(pp. 83-116)

    The existence of a parliament is arguably the most obvious indicator of a constitutional government, or perhaps provides a cover of constitutionality for tyranny. Either way, parliamentarism is a technical device for government that suggests a well-integrated and functioning political society. Michael Oakeshott gives an account of the earliest and most simple forms of parliament in the cortes of the Iberian peninsula in the twelfth century before surveying the development of French and English parliaments. He writes that “although ‘parliaments’ of various sorts appeared everywhere in medieval Europe, none except the English parliament managed to establish itself as a permanent...

  8. 4 CRISIS AND CLOSURE 1: The Isolation of the Sovereign Individual
    (pp. 117-145)

    Eric Voegelin has argued that the evocation of a sacrum imperium had the “effect of weakening the sentiment of distinction between the world and the realm of what is not of this world.” He suggests that the eschatological expectation of the temporal world sinking into oblivion, prevalent in the early Christian experience, had receded rapidly in the medieval period because “the sentiment that the structure of the world was part of the Christian realm was growing; the world had entered the realm of God.”¹ Christian civil theology was so evocatively successful that even political authority was now conceived to belong...

  9. 5 CRISIS AND CLOSURE 2: The Submergence of Existence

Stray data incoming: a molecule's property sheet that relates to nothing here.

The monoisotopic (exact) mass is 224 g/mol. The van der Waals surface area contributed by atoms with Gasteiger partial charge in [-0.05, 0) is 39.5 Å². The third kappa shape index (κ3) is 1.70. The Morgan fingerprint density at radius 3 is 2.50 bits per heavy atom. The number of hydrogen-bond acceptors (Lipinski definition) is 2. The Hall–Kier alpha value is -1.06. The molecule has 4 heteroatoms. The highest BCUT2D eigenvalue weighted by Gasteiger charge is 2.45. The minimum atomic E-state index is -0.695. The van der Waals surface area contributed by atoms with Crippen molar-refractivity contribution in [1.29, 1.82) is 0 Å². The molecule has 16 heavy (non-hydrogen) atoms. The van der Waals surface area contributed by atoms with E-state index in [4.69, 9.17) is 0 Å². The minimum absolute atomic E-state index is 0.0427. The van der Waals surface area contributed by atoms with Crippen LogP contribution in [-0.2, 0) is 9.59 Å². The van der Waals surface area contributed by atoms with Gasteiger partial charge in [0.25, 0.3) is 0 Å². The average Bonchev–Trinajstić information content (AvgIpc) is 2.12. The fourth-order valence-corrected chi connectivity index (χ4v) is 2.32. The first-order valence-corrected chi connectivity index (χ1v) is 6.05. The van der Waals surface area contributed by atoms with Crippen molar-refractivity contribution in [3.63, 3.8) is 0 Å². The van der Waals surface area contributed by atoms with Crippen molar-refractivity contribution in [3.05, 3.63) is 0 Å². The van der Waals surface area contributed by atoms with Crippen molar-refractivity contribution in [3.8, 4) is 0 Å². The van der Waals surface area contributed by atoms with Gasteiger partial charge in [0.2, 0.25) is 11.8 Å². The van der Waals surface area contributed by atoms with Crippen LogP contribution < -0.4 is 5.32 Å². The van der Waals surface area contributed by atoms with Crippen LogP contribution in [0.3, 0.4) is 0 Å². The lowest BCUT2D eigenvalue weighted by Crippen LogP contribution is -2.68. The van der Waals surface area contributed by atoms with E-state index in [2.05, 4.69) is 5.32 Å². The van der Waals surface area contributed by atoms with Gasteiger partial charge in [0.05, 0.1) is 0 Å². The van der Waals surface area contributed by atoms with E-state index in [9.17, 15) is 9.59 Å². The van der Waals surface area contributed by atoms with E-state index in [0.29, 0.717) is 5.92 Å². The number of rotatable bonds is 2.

(pp. 146-178)

    If the absolutizing of existential authority and the consequent corruption of the triad of authorities was the theme of the last chapter, then this chapter looks at the inverse of the individual sovereignty through the work of Siger of Brabant, Dante, and Marsilius of Padua. What emerges is, of course, another form of closure to reality with another degradation of symbols of the partners in being—man, God, and the world—that, to different degrees, falls outside the historicism of Christianity, but this time subordinates man—that is, existential authority—beneath a superior principle of authority.

    The popular name given...

    (pp. 179-203)

    Existential authority was the new civilizational factor with which both political and spiritual institutional authorities had to grapple. The problem for the church was the rise of heretical new pieties outside the traditional orthodoxy which will be examined in the next chapter. However, the problem that the political authorities had to face was the management of individual personal assertions which presented a potential threat to the like-mindedness of society and the legitimacy of political power in general. We have seen how the English realm drew the variety of movements and estates into a process of political articulation for the sake...